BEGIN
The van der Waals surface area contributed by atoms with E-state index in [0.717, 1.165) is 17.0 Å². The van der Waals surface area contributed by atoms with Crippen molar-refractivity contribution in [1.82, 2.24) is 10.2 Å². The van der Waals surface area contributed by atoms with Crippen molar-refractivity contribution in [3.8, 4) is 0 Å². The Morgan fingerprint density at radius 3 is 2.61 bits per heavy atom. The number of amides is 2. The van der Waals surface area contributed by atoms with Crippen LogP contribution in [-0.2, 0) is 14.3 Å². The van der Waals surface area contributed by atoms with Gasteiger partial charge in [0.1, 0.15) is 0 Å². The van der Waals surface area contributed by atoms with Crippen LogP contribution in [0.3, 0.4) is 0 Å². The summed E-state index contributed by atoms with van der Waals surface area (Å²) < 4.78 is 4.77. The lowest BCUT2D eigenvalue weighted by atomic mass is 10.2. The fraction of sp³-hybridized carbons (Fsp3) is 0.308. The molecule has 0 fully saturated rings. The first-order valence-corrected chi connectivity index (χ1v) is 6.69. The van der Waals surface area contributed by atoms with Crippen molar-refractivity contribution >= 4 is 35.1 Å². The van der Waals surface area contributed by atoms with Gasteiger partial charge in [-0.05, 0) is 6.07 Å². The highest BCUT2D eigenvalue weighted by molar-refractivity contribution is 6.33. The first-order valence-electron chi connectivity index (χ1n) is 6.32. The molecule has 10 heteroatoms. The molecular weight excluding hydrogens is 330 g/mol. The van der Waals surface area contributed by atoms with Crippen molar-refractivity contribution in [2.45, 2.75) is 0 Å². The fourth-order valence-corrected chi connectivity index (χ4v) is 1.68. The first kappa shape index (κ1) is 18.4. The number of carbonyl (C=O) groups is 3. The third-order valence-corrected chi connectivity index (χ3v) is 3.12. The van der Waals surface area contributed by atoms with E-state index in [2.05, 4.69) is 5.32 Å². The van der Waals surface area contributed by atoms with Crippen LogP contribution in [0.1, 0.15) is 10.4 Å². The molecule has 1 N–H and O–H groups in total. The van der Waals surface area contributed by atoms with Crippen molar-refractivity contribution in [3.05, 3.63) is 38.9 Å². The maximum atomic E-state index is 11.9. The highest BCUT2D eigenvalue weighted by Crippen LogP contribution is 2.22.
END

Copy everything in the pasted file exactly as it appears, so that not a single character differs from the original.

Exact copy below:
The van der Waals surface area contributed by atoms with E-state index in [0.717, 1.165) is 17.0 Å². The van der Waals surface area contributed by atoms with Crippen molar-refractivity contribution in [1.82, 2.24) is 10.2 Å². The van der Waals surface area contributed by atoms with Crippen molar-refractivity contribution in [3.8, 4) is 0 Å². The Morgan fingerprint density at radius 3 is 2.61 bits per heavy atom. The number of amides is 2. The van der Waals surface area contributed by atoms with Crippen LogP contribution in [-0.2, 0) is 14.3 Å². The van der Waals surface area contributed by atoms with Gasteiger partial charge in [0.1, 0.15) is 0 Å². The van der Waals surface area contributed by atoms with Crippen LogP contribution in [0.3, 0.4) is 0 Å². The summed E-state index contributed by atoms with van der Waals surface area (Å²) < 4.78 is 4.77. The lowest BCUT2D eigenvalue weighted by atomic mass is 10.2. The fraction of sp³-hybridized carbons (Fsp3) is 0.308. The molecule has 0 fully saturated rings. The first-order valence-corrected chi connectivity index (χ1v) is 6.69. The van der Waals surface area contributed by atoms with Crippen molar-refractivity contribution >= 4 is 35.1 Å². The van der Waals surface area contributed by atoms with Gasteiger partial charge in [-0.05, 0) is 6.07 Å². The highest BCUT2D eigenvalue weighted by molar-refractivity contribution is 6.33. The first-order valence-electron chi connectivity index (χ1n) is 6.32. The molecule has 10 heteroatoms. The molecular weight excluding hydrogens is 330 g/mol. The van der Waals surface area contributed by atoms with Crippen molar-refractivity contribution in [2.45, 2.75) is 0 Å². The fourth-order valence-corrected chi connectivity index (χ4v) is 1.68. The first kappa shape index (κ1) is 18.4. The number of carbonyl (C=O) groups is 3. The third-order valence-corrected chi connectivity index (χ3v) is 3.12. The van der Waals surface area contributed by atoms with E-state index in [2.05, 4.69) is 5.32 Å². The van der Waals surface area contributed by atoms with Crippen LogP contribution in [0.1, 0.15) is 10.4 Å². The molecule has 1 N–H and O–H groups in total. The van der Waals surface area contributed by atoms with Crippen molar-refractivity contribution in [3.05, 3.63) is 38.9 Å². The maximum atomic E-state index is 11.9. The highest BCUT2D eigenvalue weighted by Crippen LogP contribution is 2.22.